There are many different strategies that active traders and investors employ to generate alpha in their portfolios, ranging from value investing to technical analysis. Tactical asset allocation is the most common strategy used by investors looking to capitalize on cyclical trends in the market.
In this article, we will look at tactical asset allocation, differences with strategic asset allocation, and some common strategies for investors to consider.
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What Is Tactical Asset Allocation?
Asset allocation refers to the mix of assets held in a portfolio. While most people may think of stock-to-bond ratios in retirement portfolios, asset allocation encompasses all kinds of assets and investment strategies. The goal is to identify the right mix of assets to capitalize on a cyclical trend or meet an investor’s risk and return requirements.
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Strategic asset allocation is focused on the latter — identifying the correct mix of assets to meet an investor’s risk and return requirements. Vanguard research has shown that these long-term asset allocations account for ~90 percent of a portfolio’s returns and volatility over the long run, which makes it an important part of a passive investment strategy.
Tactical asset allocation is a short-term strategy designed to capitalize on cyclical trends in the market. Rather than selecting specific investments, active investors use these strategies to profit from trends affecting entire asset classes. It’s an important active investment strategy employed by individual investors, professional traders, and hedge funds.
Tactical Asset Allocation Strategies
There are many different tactical asset allocation strategies depending on the investor’s goals. In addition, there are many different ways that investors can participate in these strategies. Some investors may be comfortable maintaining their own portfolio of individual securities, while others may prefer to use actively managed funds that employ these strategies.
Let’s take a look at the three most common strategies:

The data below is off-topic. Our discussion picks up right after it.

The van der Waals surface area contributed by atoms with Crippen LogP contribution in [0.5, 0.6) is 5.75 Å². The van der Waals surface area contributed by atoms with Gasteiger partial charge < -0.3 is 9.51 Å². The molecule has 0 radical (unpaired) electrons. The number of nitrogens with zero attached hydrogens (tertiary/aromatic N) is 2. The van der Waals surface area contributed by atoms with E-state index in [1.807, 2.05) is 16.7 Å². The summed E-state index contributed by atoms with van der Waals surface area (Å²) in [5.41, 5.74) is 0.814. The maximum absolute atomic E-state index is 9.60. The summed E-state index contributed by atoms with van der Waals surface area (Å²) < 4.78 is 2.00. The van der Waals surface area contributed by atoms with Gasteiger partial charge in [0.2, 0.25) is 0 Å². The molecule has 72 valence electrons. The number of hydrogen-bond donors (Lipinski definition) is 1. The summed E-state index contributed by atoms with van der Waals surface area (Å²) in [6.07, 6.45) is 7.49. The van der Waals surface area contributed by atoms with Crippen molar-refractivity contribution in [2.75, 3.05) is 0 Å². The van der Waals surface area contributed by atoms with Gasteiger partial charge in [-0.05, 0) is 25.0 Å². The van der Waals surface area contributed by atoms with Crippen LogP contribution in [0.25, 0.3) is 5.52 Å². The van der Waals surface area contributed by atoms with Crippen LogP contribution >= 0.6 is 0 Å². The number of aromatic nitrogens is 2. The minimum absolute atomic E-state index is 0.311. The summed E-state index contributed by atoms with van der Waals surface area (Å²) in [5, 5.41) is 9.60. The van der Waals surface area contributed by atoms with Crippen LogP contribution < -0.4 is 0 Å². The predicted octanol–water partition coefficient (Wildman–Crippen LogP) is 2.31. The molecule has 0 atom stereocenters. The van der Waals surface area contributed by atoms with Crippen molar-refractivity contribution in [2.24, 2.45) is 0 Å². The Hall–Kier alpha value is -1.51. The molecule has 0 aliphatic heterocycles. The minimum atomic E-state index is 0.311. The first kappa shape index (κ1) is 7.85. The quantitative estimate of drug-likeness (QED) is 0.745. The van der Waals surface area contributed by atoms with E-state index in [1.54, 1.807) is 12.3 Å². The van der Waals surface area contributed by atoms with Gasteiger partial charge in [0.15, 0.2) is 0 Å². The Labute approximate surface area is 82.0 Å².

- Systematic tactical asset allocation strategies use a quantitative investment model to exploit inefficiencies or temporary imbalances in equilibrium pricing across different asset classes. For example, the historical spread between two types of bonds may be unusually high, which could lead an investor to set up an arbitrage trade.
- Sector rotation tactical asset allocation strategies look at the tendencies of certain sectors to outperform during certain parts of the economic cycle. For example, the basic materials sector tends to outperform during the early stage of economic recovery due to the increase in demand for raw materials used for infrastructure and other projects.
- Global macro tactical asset allocation strategies seek to shift asset allocations based on global market trends. For example, strength in basic materials could lead investors to shift assets from United States tech stocks into emerging market mining companies to maximize returns. These strategies may require a lot of global market expertise.
It’s important to consider your performance requirements, risk tolerance, and time horizon before investing in tactical asset allocation strategies. For example, you might analyze risk and return by looking at the Sharpe Ratio and only invest in opportunities that are likely to play out within your desired time horizon (e.g., avoiding multi-year sector rotation).
Investing in Tactical Asset Allocation
There are hundreds of different mutual funds and exchange-traded funds (ETFs) that employ tactical asset allocation. In addition to using different strategies, these funds have different expense ratios, liquidity levels, and other characteristics that investors should consider before committing any capital.
The funds can be broken down into four categories:
- Tactical Adjustment: Funds that shift capital between asset classes to maximize risk-adjusted returns.
- Cash Equalization: Funds that maintain a fully invested portfolio with minimal cash balances.
- Transition/Rebalancing: Funds that permit cash to remain invested while switching between asset managers.
- Hedging: Funds that enable investors to reduce risk to certain markets without selling underlying holdings.
Active investors may also decide to build their own tactical asset allocation strategies using the many asset class-specific ETFs on the market. For example, you can easily shift capital from the U.S. to emerging markets by purchasing emerging market ETFs, such as the iShares MSCI Emerging Markets ETF (EEM), without having to worry about managing individual stocks.
The Bottom Line
Tactical asset allocation is an important active investing strategy used by many individual, professional, and institutional investors. In addition to the many tactical funds available, investors can also build their own strategies by using a combination of different asset classes or simply choosing a specific ETF designed to meet such an objective. However, it’s important to keep the risks in mind when using these strategies.
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